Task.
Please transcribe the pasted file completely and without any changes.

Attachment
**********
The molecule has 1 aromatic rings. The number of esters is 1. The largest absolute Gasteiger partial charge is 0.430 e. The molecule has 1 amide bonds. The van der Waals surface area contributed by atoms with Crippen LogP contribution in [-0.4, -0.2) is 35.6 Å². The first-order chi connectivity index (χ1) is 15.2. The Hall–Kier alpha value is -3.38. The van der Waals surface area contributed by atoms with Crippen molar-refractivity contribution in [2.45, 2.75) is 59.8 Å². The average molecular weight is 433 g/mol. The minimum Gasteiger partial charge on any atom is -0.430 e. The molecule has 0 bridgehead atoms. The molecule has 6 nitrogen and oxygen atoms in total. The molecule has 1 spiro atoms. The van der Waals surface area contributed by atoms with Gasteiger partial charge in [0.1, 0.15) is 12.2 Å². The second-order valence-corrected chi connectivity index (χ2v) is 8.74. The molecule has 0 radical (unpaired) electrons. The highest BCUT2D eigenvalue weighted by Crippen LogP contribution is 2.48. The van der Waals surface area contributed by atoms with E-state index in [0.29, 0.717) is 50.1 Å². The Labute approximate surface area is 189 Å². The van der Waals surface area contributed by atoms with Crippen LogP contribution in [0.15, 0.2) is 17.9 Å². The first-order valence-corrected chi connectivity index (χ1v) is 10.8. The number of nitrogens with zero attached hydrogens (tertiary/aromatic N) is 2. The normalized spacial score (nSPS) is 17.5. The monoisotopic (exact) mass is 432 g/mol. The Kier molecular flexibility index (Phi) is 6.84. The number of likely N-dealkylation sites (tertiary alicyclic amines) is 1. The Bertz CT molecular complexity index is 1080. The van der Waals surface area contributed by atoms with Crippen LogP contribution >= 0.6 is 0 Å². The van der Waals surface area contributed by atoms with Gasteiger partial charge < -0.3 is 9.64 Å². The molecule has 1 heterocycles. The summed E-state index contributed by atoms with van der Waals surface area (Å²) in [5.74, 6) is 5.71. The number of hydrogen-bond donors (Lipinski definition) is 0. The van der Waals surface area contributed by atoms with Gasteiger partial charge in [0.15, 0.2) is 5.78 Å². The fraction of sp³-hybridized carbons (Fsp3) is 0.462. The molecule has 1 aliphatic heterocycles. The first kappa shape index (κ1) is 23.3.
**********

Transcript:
The molecule has 1 aromatic rings. The number of esters is 1. The largest absolute Gasteiger partial charge is 0.430 e. The molecule has 1 amide bonds. The van der Waals surface area contributed by atoms with Crippen LogP contribution in [-0.4, -0.2) is 35.6 Å². The first-order chi connectivity index (χ1) is 15.2. The Hall–Kier alpha value is -3.38. The van der Waals surface area contributed by atoms with Crippen molar-refractivity contribution in [2.45, 2.75) is 59.8 Å². The average molecular weight is 433 g/mol. The minimum Gasteiger partial charge on any atom is -0.430 e. The molecule has 0 bridgehead atoms. The molecule has 6 nitrogen and oxygen atoms in total. The molecule has 1 spiro atoms. The van der Waals surface area contributed by atoms with Gasteiger partial charge in [0.1, 0.15) is 12.2 Å². The second-order valence-corrected chi connectivity index (χ2v) is 8.74. The molecule has 0 radical (unpaired) electrons. The highest BCUT2D eigenvalue weighted by Crippen LogP contribution is 2.48. The van der Waals surface area contributed by atoms with E-state index in [0.29, 0.717) is 50.1 Å². The Labute approximate surface area is 189 Å². The van der Waals surface area contributed by atoms with Crippen LogP contribution in [0.15, 0.2) is 17.9 Å². The first-order valence-corrected chi connectivity index (χ1v) is 10.8. The number of nitrogens with zero attached hydrogens (tertiary/aromatic N) is 2. The normalized spacial score (nSPS) is 17.5. The monoisotopic (exact) mass is 432 g/mol. The Kier molecular flexibility index (Phi) is 6.84. The number of likely N-dealkylation sites (tertiary alicyclic amines) is 1. The Bertz CT molecular complexity index is 1080. The van der Waals surface area contributed by atoms with Crippen LogP contribution >= 0.6 is 0 Å². The van der Waals surface area contributed by atoms with Gasteiger partial charge < -0.3 is 9.64 Å². The molecule has 1 heterocycles. The summed E-state index contributed by atoms with van der Waals surface area (Å²) in [5.74, 6) is 5.71. The number of hydrogen-bond donors (Lipinski definition) is 0. The van der Waals surface area contributed by atoms with Gasteiger partial charge in [0.15, 0.2) is 5.78 Å². The fraction of sp³-hybridized carbons (Fsp3) is 0.462. The molecule has 1 aliphatic heterocycles. The first kappa shape index (κ1) is 23.3.